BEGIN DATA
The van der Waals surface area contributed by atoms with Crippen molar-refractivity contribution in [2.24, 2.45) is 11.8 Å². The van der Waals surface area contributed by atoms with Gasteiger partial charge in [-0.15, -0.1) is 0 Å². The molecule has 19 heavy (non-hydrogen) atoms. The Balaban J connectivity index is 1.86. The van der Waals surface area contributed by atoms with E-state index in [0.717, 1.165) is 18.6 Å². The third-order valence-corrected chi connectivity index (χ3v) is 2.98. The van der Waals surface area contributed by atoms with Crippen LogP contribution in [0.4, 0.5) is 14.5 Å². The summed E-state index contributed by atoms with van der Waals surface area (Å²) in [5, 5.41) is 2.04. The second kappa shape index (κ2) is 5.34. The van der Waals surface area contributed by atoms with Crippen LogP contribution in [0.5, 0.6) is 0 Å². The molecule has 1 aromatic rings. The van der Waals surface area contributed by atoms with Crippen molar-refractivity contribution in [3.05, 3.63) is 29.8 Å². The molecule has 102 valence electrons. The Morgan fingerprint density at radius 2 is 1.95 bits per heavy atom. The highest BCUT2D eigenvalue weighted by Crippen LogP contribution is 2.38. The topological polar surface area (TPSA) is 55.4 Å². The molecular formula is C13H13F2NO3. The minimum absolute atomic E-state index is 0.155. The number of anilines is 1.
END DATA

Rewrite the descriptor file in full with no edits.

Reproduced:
The van der Waals surface area contributed by atoms with Crippen molar-refractivity contribution in [2.24, 2.45) is 11.8 Å². The van der Waals surface area contributed by atoms with Gasteiger partial charge in [-0.15, -0.1) is 0 Å². The molecule has 19 heavy (non-hydrogen) atoms. The Balaban J connectivity index is 1.86. The van der Waals surface area contributed by atoms with E-state index in [0.717, 1.165) is 18.6 Å². The third-order valence-corrected chi connectivity index (χ3v) is 2.98. The van der Waals surface area contributed by atoms with Crippen LogP contribution in [0.4, 0.5) is 14.5 Å². The summed E-state index contributed by atoms with van der Waals surface area (Å²) in [5, 5.41) is 2.04. The second kappa shape index (κ2) is 5.34. The van der Waals surface area contributed by atoms with Crippen LogP contribution in [0.5, 0.6) is 0 Å². The molecule has 1 aromatic rings. The van der Waals surface area contributed by atoms with Crippen molar-refractivity contribution in [3.05, 3.63) is 29.8 Å². The molecule has 102 valence electrons. The Morgan fingerprint density at radius 2 is 1.95 bits per heavy atom. The highest BCUT2D eigenvalue weighted by Crippen LogP contribution is 2.38. The topological polar surface area (TPSA) is 55.4 Å². The molecular formula is C13H13F2NO3. The minimum absolute atomic E-state index is 0.155. The number of anilines is 1.